18th September 1998 at 01:00
THE National Grid for Learning in Scotland will get Pounds 62 million for its development over the next three years. The Department for Education and Employment says that funding for the rest of Britain will be announced later in the autumn. Helen Liddell, the Scottish Education Minister, said most of the money would be used to buy the equipment and services needed to create the Grid. The rest will go into research on the effective use of information technology in teaching and developing Scottish content for the Grid.

Nigel Paine, chief executive of the Scottish Council for Educational Technology, says the funding is significant, but it will not be enough to develop an education superhighway connected to all schools. Ensuring systems are set up for permanent renewal and not obsolescence is crucial, he says, as is providing sufficient technical support.

Connecting schools and colleges to the Grid is a central theme of Tactics and Trends 98, a two-day conference and exhibition at Glasgow's Scottish Exhibition Centre (November 4 and 5). It will be the biggest event of its kind in Britain outside the annual BETT show in London. Contact: 0141 337 5000; www.scet. com the schools computer services supplier RM says it will soon have connected a quarter of the schools in England and Wales. "By anybody's standards this is a success," says an RM spokesman, Lynn Moates. He says the company will have connected 2,000 schools by the end of September and a further 2,000 will go online by March 1999, all within the first year of the Government's National Grid for Learning.

Teacher Grid UK is the new name for the online resource centre for teachers from RM, Microsoft and BT. It allows teachers to access support information and links with the Virtual Teacher Centre on the National Grid for Learning. The site has links to discussion groups, education news updates, information about training and a curriculum resource archive. Go to first they combined two screens and keyboards to one PC, thereby halving your costs (well almost). Now they've gone one better and put three users on the same computer. A boon for cash-strapped schools.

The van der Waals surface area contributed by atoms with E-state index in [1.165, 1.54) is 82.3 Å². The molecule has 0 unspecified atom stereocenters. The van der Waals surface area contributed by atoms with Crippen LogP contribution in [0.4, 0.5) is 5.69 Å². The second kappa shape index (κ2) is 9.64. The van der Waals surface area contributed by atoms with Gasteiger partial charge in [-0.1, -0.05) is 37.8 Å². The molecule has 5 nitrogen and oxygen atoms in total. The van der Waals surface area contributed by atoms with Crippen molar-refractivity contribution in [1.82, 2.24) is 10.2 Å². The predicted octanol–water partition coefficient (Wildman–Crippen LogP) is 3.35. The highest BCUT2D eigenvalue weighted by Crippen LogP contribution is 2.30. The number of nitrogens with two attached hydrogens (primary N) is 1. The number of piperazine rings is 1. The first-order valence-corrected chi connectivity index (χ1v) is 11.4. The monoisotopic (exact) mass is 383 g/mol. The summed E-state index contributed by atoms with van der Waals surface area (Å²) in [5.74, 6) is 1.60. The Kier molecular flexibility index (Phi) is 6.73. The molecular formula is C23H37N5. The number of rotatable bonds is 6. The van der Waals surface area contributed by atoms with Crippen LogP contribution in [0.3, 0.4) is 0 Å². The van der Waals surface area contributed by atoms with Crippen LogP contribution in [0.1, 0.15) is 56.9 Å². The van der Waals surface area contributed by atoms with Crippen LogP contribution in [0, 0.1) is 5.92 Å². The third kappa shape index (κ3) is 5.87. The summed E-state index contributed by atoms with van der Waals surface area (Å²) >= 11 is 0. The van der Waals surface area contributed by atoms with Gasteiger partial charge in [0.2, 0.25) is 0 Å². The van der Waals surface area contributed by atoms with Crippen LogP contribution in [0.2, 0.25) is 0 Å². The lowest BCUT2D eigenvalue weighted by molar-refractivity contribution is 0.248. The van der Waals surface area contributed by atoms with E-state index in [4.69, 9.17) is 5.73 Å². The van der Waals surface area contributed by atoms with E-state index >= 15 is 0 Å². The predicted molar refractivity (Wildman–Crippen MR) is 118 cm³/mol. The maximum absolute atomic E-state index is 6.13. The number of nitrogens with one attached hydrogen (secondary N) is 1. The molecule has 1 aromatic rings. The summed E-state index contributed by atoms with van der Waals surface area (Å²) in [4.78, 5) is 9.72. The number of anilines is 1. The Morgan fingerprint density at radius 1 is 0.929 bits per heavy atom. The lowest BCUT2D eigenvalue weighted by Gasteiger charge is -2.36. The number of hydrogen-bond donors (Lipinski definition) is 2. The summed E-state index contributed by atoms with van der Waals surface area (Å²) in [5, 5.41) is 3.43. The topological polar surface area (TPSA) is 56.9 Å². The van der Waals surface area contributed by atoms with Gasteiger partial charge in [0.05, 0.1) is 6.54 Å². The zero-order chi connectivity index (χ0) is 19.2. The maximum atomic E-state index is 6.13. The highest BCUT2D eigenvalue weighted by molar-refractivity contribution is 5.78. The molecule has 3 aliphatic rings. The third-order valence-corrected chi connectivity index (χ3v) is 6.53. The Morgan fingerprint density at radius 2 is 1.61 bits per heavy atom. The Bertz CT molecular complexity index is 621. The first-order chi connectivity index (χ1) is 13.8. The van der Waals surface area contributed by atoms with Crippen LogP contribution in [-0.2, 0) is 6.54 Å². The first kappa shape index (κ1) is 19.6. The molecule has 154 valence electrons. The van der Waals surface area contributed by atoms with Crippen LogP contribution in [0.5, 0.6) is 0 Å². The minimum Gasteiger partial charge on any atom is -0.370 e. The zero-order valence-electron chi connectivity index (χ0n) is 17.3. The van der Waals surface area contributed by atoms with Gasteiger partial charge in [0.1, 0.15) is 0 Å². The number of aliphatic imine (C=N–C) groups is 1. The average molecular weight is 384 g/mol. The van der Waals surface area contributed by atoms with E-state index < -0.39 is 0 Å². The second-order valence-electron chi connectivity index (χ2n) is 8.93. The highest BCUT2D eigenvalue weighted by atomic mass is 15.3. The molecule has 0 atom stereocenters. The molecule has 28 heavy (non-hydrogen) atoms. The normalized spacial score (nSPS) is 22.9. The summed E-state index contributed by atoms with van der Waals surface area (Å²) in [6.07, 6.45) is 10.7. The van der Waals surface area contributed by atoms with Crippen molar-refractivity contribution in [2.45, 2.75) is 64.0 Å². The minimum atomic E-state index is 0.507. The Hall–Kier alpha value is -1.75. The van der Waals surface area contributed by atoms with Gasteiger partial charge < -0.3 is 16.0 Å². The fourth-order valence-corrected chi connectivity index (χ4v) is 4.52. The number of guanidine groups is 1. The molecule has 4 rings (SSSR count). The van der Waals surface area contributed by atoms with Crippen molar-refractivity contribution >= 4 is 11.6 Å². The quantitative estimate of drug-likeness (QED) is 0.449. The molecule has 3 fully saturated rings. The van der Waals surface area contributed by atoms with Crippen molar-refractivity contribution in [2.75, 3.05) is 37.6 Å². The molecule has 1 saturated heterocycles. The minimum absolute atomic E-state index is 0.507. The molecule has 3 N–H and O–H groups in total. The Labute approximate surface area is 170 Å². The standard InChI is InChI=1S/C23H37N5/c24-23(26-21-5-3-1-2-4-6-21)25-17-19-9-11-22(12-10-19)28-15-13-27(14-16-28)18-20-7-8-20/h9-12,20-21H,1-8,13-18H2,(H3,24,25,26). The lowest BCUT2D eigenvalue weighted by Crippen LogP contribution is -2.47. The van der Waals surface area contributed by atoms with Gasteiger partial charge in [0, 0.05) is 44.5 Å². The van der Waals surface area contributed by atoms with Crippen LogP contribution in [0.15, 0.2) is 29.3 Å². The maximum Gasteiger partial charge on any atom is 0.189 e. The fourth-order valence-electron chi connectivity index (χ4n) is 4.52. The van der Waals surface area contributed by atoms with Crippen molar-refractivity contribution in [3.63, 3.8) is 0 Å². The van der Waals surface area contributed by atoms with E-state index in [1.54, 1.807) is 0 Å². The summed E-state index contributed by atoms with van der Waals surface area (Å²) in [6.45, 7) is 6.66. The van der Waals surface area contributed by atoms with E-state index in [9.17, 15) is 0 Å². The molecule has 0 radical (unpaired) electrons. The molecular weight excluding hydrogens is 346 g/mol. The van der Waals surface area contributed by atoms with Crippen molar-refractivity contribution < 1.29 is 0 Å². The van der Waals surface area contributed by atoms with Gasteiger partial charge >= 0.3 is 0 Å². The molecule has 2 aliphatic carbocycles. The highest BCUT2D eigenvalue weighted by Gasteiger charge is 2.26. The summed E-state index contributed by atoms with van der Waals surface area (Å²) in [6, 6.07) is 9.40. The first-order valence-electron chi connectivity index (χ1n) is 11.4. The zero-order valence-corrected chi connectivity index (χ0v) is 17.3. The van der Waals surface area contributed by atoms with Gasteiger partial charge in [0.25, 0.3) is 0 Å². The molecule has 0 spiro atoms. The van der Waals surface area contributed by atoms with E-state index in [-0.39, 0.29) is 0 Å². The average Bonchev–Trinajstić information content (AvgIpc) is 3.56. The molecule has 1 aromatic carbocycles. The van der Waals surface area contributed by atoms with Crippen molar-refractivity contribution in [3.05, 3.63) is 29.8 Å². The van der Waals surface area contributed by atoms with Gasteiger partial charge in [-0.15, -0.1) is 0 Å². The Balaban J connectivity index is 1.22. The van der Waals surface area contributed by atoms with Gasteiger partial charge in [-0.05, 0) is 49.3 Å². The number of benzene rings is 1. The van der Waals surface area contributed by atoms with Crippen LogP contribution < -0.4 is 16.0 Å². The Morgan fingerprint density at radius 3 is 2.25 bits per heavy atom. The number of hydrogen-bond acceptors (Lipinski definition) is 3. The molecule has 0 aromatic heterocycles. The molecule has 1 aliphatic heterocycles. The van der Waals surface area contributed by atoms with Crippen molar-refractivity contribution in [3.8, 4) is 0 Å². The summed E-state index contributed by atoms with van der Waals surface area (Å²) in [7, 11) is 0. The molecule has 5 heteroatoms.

Sharedware gives users their own monitor, keyboard, mouse and Windows desktop. Each can access files and applications on any drive, surf the Internet and send email at the same time and log on to a network as separate users. It is claimed that users will experience virtually no performance loss.

For three users, a Pentium 266 with 64Mb of memory is required. The Sharedware Pack, with hardware, software, cable and connection module is Pounds 175 plus VAT, and the Workstation, with the pack and additional monitor, keyboard and mouse, is Pounds 275 plus VAT. Website: AN American university study has concluded that the longer people spend on the Internet the more depressed, stressed and lonely they feel. Researchers from Carnegie Mellon University in Pittsburgh found they could predict changes in an individual's emotional state according to the number of hours spent on the Internet.

However, a survey by the US Internet service provider ATT found that 68 per cent of parents and 69 per cent of both students and teachers said they had seen students' results improve by using the Net. Did they think the Internet was a necessary tool for success in school? 62 per cent of parents and 64 per cent of students agreed, but only 56 per cent of teachers.

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